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Modulation of l-DOPA-induced abnormal involuntary movements by clinically tested compounds: Further validation of the rat dyskinesia model.

Dekundy, Andrzej; Lundblad, Martin LU ; Danysz, Wojciech and Cenci Nilsson, Angela LU (2007) In Behavioural Brain Research 179(1). p.76-89
Abstract
l-DOPA-induced dyskinesia (LID) is a major complication of the pharmacotherapy of Parkinson's Disease. A model of LID has recently been described in rats with unilateral 6-hydroxydopamine (6-OHDA) lesions. In the present study, the model was used in order to compare the efficacies of some clinically available compounds that have shown antidyskinetic effects in nonhuman primate models of LID and/or in patients, namely, amantadine (20 and 40 mg/kg), buspirone (1, 2 and 4 mg/kg), clonidine (0.01, 0.1 and 1 mg/kg), clozapine (4 and 8 mg/kg), fluoxetine (2.5 and 5 mg/kg), propranolol (5, 10 and 20 mg/kg), riluzole (2 and 4 mg/kg), and yohimbine (2 and 10 mg/kg). Rats were treated for 3 weeks with l-DOPA for an induction and monitoring of... (More)
l-DOPA-induced dyskinesia (LID) is a major complication of the pharmacotherapy of Parkinson's Disease. A model of LID has recently been described in rats with unilateral 6-hydroxydopamine (6-OHDA) lesions. In the present study, the model was used in order to compare the efficacies of some clinically available compounds that have shown antidyskinetic effects in nonhuman primate models of LID and/or in patients, namely, amantadine (20 and 40 mg/kg), buspirone (1, 2 and 4 mg/kg), clonidine (0.01, 0.1 and 1 mg/kg), clozapine (4 and 8 mg/kg), fluoxetine (2.5 and 5 mg/kg), propranolol (5, 10 and 20 mg/kg), riluzole (2 and 4 mg/kg), and yohimbine (2 and 10 mg/kg). Rats were treated for 3 weeks with l-DOPA for an induction and monitoring of abnormal involuntary movements (AIMs) prior to the drug screening experiments. The antidyskinetic drugs or their vehicles were administered together with l-DOPA, and their effects were evaluated according to a randomized cross-over design both on the AIM rating scale and on the rotarod test. Most of the compounds under investigation attenuated the l-DOPA-induced axial, limb and orolingual AIM scores. However, the highest doses of many of these substances (but for amantadine and riluzole) had also detrimental motor effects, producing a reduction in rotarod performance and locomotor scores. Since the present results correspond well to existing clinical and experimental data, this study indicates that axial, limb and orolingual AIMs possess predictive validity for the preclinical screening of novel antidyskinetic treatments. Combining tests of general motor performance with AIMs ratings in the same experiment allows for selecting drugs that specifically reduce dyskinesia without diminishing the anti-akinetic effect of l-DOPA. (Less)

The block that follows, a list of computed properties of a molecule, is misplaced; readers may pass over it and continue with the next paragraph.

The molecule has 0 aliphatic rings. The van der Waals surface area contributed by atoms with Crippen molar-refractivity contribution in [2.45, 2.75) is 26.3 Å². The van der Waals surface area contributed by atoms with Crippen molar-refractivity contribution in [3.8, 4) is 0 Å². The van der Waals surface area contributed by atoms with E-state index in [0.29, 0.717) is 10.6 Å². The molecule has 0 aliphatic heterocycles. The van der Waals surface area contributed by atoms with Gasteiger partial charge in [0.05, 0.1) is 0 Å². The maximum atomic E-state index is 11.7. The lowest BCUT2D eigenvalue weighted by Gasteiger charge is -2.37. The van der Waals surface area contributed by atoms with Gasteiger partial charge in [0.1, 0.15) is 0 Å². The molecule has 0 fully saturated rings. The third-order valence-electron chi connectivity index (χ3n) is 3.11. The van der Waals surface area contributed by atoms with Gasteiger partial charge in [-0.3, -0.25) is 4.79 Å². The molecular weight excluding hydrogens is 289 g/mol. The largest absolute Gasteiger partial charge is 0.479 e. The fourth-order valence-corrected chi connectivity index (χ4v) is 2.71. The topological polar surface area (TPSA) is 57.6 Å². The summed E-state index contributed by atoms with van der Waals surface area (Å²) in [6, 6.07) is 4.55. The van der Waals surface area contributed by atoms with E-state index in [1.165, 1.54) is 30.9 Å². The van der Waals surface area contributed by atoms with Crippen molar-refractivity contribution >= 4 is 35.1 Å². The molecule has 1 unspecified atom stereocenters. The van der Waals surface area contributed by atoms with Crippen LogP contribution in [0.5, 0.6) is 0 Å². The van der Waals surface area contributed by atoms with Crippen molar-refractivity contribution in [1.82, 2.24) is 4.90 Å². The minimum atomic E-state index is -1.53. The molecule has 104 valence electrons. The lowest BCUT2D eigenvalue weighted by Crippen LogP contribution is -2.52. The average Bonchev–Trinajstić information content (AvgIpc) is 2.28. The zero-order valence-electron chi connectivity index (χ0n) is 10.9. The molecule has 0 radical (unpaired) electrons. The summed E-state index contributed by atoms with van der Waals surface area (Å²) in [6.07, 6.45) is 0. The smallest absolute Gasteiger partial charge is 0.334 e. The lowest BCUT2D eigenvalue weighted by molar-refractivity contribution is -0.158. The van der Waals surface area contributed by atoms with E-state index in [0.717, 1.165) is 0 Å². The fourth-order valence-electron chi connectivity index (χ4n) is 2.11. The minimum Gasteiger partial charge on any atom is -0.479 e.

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author
organization
publishing date
type
Contribution to journal
publication status
published
subject
keywords